DAVOS, Switzerland (Reuters) - Turkey can no longer insist on a resolution of the conflict in Syria without the involvement of President Bashar al-Assad, as the situation on the ground has changed dramatically, Turkish Deputy Prime Minister Mehmet Simsek said on Friday.
Turkey has long insisted that Assad must go for sustainable peace to be achieved in Syria. But it has become less insistent on his immediate departure since its recent rapprochement with Russia, which backs the Syrian leader, and ahead of peace talks planned in Kazakhstan next week.
“As far as our position on Assad is concerned, we think that the suffering of (the) Syrian people and the tragedies, clearly the blame is squarely on Assad. But we have to be pragmatic, realistic,” Simsek told a panel on Syria and Iraq at the World Economic Forum in Davos.
“The facts on the ground have changed dramatically, so Turkey can no longer insist on a settlement without Assad, it’s not realistic,” he said.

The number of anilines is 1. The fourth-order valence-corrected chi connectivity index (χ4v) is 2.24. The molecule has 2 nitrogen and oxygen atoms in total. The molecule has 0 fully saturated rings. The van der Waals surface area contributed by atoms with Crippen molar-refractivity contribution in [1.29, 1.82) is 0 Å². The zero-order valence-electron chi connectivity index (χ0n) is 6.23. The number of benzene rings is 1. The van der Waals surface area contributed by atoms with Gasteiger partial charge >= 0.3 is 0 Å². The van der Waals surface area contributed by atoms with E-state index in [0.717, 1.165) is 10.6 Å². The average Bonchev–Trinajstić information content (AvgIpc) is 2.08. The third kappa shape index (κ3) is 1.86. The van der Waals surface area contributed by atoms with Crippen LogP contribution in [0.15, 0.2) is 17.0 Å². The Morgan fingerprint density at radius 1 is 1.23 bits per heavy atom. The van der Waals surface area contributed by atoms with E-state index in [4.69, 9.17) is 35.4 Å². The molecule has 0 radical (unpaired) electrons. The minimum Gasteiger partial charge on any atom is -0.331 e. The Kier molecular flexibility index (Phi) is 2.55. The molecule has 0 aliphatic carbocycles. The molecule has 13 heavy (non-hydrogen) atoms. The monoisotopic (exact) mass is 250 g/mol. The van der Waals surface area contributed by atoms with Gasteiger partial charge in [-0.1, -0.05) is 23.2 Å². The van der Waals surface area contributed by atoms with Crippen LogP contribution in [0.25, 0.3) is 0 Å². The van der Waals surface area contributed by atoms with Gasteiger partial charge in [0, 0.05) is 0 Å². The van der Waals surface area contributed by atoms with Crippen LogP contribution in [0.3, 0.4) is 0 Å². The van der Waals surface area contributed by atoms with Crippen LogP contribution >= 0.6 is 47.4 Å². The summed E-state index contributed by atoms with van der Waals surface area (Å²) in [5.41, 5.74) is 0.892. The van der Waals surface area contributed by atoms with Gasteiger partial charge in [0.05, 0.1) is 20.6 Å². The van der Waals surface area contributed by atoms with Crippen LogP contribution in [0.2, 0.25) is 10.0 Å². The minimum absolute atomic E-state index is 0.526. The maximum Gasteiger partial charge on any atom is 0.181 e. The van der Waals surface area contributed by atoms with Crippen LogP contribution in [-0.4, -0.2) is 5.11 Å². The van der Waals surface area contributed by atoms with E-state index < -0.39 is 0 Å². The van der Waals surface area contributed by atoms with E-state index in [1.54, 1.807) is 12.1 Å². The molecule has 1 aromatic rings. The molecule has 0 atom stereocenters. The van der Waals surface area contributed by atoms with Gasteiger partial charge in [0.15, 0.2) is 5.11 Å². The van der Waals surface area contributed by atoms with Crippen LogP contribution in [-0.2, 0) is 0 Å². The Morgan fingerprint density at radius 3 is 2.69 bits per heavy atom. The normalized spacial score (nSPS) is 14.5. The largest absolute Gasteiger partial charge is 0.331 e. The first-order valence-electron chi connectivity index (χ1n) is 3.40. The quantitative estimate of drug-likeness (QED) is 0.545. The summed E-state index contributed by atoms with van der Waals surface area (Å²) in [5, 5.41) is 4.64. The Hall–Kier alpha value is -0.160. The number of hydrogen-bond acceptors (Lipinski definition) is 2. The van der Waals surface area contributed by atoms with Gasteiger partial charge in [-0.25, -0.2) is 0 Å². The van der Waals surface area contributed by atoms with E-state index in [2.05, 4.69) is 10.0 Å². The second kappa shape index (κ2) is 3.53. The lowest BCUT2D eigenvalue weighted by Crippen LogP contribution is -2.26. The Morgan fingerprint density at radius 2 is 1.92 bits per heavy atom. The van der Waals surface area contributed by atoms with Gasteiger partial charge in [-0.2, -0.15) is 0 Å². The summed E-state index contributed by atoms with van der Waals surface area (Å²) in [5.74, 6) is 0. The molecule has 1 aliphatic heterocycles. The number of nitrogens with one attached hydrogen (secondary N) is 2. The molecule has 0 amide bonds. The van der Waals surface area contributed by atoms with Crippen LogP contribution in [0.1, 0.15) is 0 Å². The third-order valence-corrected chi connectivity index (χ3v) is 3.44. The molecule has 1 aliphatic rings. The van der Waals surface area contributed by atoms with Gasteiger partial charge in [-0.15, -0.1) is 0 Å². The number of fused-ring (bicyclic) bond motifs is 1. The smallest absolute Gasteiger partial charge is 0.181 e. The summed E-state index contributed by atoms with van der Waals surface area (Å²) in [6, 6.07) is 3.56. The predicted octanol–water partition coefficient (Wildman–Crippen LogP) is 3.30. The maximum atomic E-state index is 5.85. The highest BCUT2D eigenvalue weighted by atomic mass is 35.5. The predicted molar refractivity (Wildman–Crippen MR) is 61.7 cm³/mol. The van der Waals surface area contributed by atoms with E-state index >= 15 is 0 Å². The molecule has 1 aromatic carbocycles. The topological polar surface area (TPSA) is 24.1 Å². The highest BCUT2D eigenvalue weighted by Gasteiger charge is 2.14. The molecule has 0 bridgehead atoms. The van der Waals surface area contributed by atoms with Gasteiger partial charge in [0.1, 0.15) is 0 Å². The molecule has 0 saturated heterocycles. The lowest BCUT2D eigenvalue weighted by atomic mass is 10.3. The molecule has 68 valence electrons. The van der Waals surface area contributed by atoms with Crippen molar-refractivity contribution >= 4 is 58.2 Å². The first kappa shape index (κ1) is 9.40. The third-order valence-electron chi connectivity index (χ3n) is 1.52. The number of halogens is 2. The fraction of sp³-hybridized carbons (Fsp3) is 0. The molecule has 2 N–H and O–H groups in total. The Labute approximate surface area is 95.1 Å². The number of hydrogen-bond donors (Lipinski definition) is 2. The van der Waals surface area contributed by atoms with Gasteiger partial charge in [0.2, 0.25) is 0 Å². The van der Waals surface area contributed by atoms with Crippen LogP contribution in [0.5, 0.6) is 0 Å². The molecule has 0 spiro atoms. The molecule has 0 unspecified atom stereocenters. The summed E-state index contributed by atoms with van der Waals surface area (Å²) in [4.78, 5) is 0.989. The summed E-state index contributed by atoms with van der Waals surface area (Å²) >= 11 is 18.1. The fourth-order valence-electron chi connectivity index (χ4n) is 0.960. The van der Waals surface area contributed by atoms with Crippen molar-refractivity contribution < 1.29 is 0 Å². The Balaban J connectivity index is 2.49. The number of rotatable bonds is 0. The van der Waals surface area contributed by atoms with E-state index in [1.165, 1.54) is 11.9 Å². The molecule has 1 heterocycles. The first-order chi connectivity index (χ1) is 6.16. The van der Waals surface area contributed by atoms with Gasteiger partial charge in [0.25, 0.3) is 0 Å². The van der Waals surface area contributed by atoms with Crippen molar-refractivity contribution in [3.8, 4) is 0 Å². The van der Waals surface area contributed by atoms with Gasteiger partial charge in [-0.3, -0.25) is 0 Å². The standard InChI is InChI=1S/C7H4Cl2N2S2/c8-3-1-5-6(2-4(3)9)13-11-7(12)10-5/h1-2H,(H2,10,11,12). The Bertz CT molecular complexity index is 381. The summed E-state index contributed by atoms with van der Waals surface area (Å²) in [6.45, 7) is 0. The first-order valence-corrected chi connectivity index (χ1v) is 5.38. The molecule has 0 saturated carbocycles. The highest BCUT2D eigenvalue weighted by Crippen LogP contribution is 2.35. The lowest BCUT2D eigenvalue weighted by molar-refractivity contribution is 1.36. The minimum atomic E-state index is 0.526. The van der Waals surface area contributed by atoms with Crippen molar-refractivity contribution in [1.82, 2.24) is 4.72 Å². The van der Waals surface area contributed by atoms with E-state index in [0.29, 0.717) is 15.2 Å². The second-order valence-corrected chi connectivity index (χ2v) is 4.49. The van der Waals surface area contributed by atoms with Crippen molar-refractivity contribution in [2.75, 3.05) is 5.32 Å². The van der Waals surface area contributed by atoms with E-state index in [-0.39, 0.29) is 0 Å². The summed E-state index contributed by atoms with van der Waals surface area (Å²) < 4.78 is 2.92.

President Tayyip Erdogan’s spokesman said last week that Turkey still believes a united and peaceful Syria is impossible with Assad, but wants to proceed “step-by-step” and see the outcome of the peace talks in Astana.
Turkey and Russia brokered a ceasefire in Syria which has largely held in the run-up to the Astana talks, a process which follows the defeat of the Syrian opposition in the northern city of Aleppo last month.
Writing by Nick Tattersall; Editing by Daren Butler
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